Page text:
What You Should Know About Worker MisclassificationSince the downturn in the economy, businesses have been looking for ways to cut costs, and the largest cost for many is payroll. Companies might engage more part-time and temporary workers, in addition to independent consultants, to reduce expenses. However, business owners could find themselves in a difficult position if they don’t know the rules of how to classify these workers.
Due to tight budgets and decreased collections, federal and state governments are also cutting costs and looking to generate additional revenue. These governments have focused efforts on misclassification of workers to collect unpaid employment taxes. A similar push by the IRS from 1988 through 1994 reclassified 483,000 workers as employees and resulted in $751 million in assessments.
Business owners trying to reduce costs would rather have their workers classified as independent contractors than as employees. Employers are required to withhold and submit federal and state withholding taxes from an employee’s payroll, and pay Social Security, Medicare, and unemployment taxes on their behalf. Depending on how the company’s plans are set up, they could also provide health, dental, retirement, and other benefits to everyone classified as an employee. Sick time and vacation time might also be paid. State protections such as wage-and-hour laws may apply only to employees, and employment arrangements can be much more difficult to terminate.
Independent contractors are considered self-employed individuals. Some workers appreciate the flexibility and the ability to deduct additional un-reimbursed expenses against income. The contractor is responsible for paying the employer and employee contributions for Medicare and Social Security taxes, and they receive a deduction on their tax return for the employer portion. They are expected to make quarterly estimated tax payments on their income since they are not having taxes withheld. Health and other insurance is the self-employed individual’s responsibility, and they may be entitled to a deduction for tax purposes. The company using their services is responsible for acquiring the appropriate federal identification number and issuing a form 1099 at the end of the year if they paid the worker over $600, but they do not incur payroll-tax liabilities.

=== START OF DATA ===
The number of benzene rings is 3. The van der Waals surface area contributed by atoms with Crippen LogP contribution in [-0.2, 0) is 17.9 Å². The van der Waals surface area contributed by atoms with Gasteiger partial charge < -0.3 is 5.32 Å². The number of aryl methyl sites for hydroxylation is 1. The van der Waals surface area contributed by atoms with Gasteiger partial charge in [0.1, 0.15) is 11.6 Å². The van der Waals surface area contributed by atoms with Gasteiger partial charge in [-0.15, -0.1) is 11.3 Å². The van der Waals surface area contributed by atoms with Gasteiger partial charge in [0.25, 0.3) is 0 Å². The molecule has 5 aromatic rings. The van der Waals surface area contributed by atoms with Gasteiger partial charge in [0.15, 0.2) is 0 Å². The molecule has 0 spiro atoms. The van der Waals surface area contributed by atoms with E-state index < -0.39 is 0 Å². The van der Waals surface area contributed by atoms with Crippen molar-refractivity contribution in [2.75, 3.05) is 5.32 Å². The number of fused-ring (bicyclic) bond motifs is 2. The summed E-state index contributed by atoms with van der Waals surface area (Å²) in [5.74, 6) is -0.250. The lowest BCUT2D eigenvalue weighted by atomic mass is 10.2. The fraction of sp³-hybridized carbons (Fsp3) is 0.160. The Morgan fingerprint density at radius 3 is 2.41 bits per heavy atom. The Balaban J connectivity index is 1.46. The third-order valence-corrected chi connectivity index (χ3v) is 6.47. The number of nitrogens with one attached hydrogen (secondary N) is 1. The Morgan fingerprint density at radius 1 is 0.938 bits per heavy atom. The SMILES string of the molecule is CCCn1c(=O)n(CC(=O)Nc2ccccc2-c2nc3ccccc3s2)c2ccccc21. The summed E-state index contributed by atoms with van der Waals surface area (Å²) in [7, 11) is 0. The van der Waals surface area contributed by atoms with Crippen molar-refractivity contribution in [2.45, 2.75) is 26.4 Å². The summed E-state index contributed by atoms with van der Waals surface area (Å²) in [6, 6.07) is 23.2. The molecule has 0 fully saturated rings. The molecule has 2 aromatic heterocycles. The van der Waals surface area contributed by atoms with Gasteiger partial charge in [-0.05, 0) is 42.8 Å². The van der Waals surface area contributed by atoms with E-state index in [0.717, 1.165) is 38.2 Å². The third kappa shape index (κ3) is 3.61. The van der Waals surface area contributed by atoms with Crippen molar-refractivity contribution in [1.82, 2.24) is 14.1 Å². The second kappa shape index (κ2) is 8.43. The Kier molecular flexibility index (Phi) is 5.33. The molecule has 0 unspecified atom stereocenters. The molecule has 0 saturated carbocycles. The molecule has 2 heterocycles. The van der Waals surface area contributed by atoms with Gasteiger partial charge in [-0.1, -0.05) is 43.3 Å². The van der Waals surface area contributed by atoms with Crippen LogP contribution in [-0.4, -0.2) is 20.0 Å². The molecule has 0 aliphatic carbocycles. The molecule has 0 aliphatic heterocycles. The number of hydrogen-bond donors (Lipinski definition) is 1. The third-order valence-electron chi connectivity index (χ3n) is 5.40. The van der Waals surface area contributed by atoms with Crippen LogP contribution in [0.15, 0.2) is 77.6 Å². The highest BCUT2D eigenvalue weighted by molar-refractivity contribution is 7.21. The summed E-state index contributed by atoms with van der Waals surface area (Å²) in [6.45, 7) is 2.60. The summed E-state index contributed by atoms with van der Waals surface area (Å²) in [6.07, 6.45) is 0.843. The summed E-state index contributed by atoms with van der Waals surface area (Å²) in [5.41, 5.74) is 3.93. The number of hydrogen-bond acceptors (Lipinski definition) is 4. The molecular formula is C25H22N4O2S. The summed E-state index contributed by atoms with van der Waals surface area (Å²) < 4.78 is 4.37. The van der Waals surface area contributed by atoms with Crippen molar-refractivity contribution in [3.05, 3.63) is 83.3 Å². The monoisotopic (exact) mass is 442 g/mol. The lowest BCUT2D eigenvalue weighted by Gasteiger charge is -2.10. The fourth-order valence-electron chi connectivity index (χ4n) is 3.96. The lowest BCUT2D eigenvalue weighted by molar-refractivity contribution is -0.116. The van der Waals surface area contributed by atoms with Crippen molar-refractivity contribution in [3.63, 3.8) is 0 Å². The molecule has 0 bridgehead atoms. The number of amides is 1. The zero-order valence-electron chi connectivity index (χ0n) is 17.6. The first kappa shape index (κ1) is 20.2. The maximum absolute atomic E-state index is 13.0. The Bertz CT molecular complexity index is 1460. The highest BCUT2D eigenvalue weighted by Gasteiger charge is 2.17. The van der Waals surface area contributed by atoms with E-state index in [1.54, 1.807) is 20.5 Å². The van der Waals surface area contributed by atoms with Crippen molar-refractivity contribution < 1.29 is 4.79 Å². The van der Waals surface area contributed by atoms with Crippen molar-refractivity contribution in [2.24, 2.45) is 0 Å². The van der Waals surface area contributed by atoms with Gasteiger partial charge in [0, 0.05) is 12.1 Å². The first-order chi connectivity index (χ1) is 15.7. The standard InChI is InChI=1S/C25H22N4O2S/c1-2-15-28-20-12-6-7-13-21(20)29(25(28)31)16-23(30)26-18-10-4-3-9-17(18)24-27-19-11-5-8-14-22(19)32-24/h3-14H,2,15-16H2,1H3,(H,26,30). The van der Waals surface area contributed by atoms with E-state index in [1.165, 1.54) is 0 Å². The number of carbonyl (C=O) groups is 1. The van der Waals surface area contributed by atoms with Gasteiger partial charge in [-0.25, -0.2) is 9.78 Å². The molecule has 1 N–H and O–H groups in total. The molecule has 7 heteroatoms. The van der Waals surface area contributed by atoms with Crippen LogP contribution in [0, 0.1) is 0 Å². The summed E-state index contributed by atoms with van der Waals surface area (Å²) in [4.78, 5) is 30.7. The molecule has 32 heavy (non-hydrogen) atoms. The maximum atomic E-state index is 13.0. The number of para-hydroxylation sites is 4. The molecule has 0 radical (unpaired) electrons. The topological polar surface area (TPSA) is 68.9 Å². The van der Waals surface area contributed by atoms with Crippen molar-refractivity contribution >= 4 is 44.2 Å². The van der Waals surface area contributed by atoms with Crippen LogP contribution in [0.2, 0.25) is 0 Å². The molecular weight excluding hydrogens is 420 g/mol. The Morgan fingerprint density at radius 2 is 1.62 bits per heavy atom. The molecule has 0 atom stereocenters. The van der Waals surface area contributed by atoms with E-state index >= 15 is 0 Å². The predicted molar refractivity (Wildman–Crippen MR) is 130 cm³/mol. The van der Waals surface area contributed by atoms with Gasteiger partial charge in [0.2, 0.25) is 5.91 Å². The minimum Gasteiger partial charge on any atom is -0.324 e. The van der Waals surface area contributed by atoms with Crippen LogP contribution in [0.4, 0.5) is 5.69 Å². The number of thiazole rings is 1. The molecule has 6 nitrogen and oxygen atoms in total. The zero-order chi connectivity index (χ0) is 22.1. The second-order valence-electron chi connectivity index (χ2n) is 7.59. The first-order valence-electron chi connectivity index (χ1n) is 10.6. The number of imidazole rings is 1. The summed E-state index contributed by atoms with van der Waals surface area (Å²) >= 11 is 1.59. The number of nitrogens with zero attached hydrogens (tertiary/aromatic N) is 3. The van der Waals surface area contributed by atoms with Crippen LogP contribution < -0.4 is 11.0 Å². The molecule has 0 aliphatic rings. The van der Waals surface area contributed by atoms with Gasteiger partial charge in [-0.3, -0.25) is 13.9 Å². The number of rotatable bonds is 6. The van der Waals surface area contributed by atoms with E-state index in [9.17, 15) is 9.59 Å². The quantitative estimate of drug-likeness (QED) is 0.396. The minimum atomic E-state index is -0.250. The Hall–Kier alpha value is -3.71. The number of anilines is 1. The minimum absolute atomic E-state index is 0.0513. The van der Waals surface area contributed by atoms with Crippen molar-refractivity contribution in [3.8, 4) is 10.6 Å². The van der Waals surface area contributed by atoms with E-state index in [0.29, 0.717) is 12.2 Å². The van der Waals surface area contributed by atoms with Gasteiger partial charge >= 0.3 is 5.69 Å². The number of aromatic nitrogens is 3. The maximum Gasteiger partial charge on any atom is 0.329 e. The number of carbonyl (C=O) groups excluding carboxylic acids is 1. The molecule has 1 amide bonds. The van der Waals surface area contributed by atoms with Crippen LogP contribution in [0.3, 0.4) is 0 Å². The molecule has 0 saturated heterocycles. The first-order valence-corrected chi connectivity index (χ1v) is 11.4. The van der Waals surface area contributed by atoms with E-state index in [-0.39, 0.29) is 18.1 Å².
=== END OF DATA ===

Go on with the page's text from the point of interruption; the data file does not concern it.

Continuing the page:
Issues with classification are generally noted when a worker applies for unemployment, since employees are eligible, while self-employed individuals are not. Effective in 2008, the federal government implemented the Emergency Unemployment Compensation Program, which provides federal funding to extend unemployment benefits up to 53 weeks. An additional program effective in 2012, the Federal-State Extended Benefits Program, provides for an additional 20 weeks of unemployment during periods of high unemployment on a state-by-state basis.
Therefore, depending on the employee’s state, the individual may be eligible for up to 99 weeks of payments. The more attractive the unemployment benefits become, the more likely individuals are to apply and open up the inquiry into whether they were previously employed.
Determining whether a worker is an employee or an independent contractor is more complex than simply how the worker is paid or whether they work full-time or part-time. The IRS has historically used a series of questions referred to as the ‘20-factor test’ to establish worker status. The 20-factor test was not intended to be used as a pass-or-fail determination. However, the results were often unclear because some of the questions did not affect the final result of the test.
In a 2009 update to its manual for auditors, the IRS noted that some of these questions could be inapplicable, other pieces of information could be pertinent, and relevancy changes over time given the circumstances. Therefore, it revised its approach to include more general considerations organized into three categories: behavioral control, financial control, and relationship of the parties.
Behavioral control exists when the employer directs the employee in the way that they perform their duties. The level of instruction and training the worker receives, who provides the tools or equipment, and when and where the work should be done would all be factors to consider in this area. The business can, of course, indicate the result of the work to be performed, but when it also has control over the means and methods to achieve the result, it is acting more like an employer.